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Vol. 16, No. 19 Week of May 08, 2011
Providing coverage of Alaska and northern Canada's oil and gas industry

Fortune Hunt Alaska: Gold’s allure draws fortune hunters

Source of much of the placer gold that beckoned Alaska’s early prospectors remains unfound

Shane Lasley

Mining News

Gold’s allure has beckoned fortune hunters to Alaska since the 1880 discovery of the yellow metal in the streams near what would later become Alaska’s capital of Juneau. Over the ensuing 130 years the glimmering commodity has been recovered in nearly every corner of the Far North state, leaving only the oil-rich plains of the North Slope without a discovery.

Most of the some 42 million ounces of gold found in Alaska has been in the form of placer, leaving the lode source of many of these alluvial producing streams yet unfound.

Over the past two decades enormous gold finds such as Pebble, Donlin Creek and Livengood have been unveiled in Alaska and geologists familiar with the state expect that more world-class deposits lay hidden just below the surface of the vast and underexplored state.

“The thing about Alaska is there are a lot of low-lying areas out there that are covered with vegetation, glacial gravels and things that haven’t been explored thoroughly, or at all,” Millrock Vice President of Exploration Phil St. George, who played a key role in the discovery of Pebble and expansion of Donlin. “I, and others, think there is a lot of potential to find other Pebbles, other Donlins, other huge gold systems.”

Tintina Gold Belt

The Tintina Gold Belt is a particularly rich and vast aurum province that hosts such large Alaskan gold deposits as Fort Knox, Pogo, Donlin Creek and Livengood. These world-class discoveries only begin to account for the source of more than 17 million ounces of placer gold recovered from the streams of the Golden Arc, as the gold belt is sometimes referred.

Bound on the north by the Tintina fault and on the south by the Denali fault, the Golden Arc cuts a swath about 850 miles, or 1,350 kilometers, long across the middle of the state, averaging more than 200 miles, or 320 kilometers, wide.

The gold mineralization of the Tintina Gold Belt in Alaska can be divided into two distinct groups: the eastern portion of the belt, running from the Alaska-Yukon border about 300 miles, or 484 kilometers, into the state; and the 74,000-square-mile, or 190,000-square-kilometer, Kuskokwim Gold Belt of Southwest Alaska.

In addition to hosting two of Alaska’s three operating gold mines, the eastern half of Alaska’s Golden Arch is home to International Tower Hill Mines Ltd.’s nearly 20-million-ounce Livengood gold project. The intrusion-related gold mineralization in all three deposits is estimated to be about 90 million to 100 million years old.

Over the past 125 years more than 12 million ounces of placer gold have been recovered from the eastern extent of the Tintina Gold Belt in Alaska, but the lode source of the alluvial deposits of prolific mining districts such as Fortymile and Circle have yet to be found.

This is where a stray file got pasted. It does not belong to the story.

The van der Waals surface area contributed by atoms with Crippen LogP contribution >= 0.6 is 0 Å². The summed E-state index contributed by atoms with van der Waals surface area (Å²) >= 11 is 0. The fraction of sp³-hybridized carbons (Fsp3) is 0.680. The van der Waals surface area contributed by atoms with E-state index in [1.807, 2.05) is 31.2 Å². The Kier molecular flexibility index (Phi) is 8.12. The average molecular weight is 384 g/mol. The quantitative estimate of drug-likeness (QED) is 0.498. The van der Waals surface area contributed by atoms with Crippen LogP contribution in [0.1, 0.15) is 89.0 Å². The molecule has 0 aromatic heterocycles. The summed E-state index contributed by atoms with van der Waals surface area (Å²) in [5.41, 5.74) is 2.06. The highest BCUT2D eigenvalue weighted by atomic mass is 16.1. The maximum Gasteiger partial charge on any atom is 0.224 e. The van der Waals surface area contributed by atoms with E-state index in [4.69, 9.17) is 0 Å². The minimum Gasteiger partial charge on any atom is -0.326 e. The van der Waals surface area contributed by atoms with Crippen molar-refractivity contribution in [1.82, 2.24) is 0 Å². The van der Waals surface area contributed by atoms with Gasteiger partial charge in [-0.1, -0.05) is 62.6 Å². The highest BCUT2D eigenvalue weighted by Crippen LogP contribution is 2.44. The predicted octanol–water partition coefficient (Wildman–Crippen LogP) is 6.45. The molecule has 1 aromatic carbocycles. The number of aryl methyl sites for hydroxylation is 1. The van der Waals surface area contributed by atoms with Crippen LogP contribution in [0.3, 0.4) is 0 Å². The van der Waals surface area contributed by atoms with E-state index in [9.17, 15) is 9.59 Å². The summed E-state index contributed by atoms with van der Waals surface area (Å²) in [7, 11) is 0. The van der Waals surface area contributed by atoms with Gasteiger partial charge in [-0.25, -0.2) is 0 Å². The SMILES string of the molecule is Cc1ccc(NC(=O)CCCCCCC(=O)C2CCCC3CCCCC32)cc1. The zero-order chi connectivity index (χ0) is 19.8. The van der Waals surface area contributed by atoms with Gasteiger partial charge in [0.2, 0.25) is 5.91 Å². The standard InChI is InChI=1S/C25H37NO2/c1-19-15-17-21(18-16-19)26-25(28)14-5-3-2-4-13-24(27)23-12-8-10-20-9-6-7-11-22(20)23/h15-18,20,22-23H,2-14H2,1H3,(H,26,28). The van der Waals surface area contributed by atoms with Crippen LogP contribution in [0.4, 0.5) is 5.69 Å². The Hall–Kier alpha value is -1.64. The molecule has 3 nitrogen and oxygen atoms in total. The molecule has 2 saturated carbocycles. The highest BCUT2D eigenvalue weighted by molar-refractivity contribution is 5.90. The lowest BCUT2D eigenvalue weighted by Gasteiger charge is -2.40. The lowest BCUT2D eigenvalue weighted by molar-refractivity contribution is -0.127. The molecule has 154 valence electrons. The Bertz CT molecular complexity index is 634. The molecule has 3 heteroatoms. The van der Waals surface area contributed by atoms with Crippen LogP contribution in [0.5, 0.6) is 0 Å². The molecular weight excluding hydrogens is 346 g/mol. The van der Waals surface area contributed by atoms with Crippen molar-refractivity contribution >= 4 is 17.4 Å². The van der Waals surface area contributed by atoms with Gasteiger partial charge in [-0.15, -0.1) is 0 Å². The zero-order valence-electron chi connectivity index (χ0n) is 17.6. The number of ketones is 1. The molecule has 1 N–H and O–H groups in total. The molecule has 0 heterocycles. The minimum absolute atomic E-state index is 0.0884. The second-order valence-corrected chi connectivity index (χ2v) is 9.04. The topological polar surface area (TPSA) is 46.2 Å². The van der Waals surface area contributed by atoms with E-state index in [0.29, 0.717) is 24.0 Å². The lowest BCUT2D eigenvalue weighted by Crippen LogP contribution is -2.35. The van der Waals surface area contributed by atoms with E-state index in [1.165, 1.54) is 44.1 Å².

Rolling Thunder, an intriguing program launched in 2010 by junior explorer Full Metal Minerals Ltd., is a staking and exploration initiative targeting the source of more than half a million ounces of placer gold recovered from the streams draining the rolling hills of the Fortymile Mining District.

Recognizing that the belt of Cretaceous-age deposits, prospects, and placer gold mines of Yukon Territory’s White Gold District trends northwest into Alaska – Full Metal geologists surmised that similar mineralization could be the undiscovered lode of the alluvial gold producing streams in the neighboring Fortymile district on the stateside of the border.

Applying a firsthand understanding of the geologic controls, geochemistry and targeting methods that led to discoveries at White Gold some 60 miles, or 100 kilometers, to the southeast Full Metal geologists canvassed Alaska’s Fortymile gold district.

This reconnaissance sampling and mapping has identified multiple areas of strong alteration and quartz veining reminiscent of White Gold. Discoveries made with Rolling Thunder may lead to the source of the Fortymile alluvial gold, and aid the search for the lodes that fed placer streams across Alaska’s Eastern Interior.

Further west, more than one million ounce of placer gold found in the streams of the Circle Mining District, but the hardrock sources have eluded explorers. Located about 100 miles, or 160 kilometers, northeast of Fairbanks — this historical district has been mined continuously since 1894.

Kinross Gold Corp.-subsidiary Fairbanks Gold Mining Inc. recently staked a group of claims over a placer producing area in the district.

At the western end of the Golden Arc lies the Kuskokwim Mineral Belt, a 400-mile- or 645-kilometer-long gold-rich terrain that runs northeast from the Goodnews Bay region of Southwest Alaska. The gold mineralization found in this province was deposited by a widespread pulse of magmatism and mineralization about 70 million years ago, making it about 20 million years younger than the Fort Knox-type mineralization to the northeast.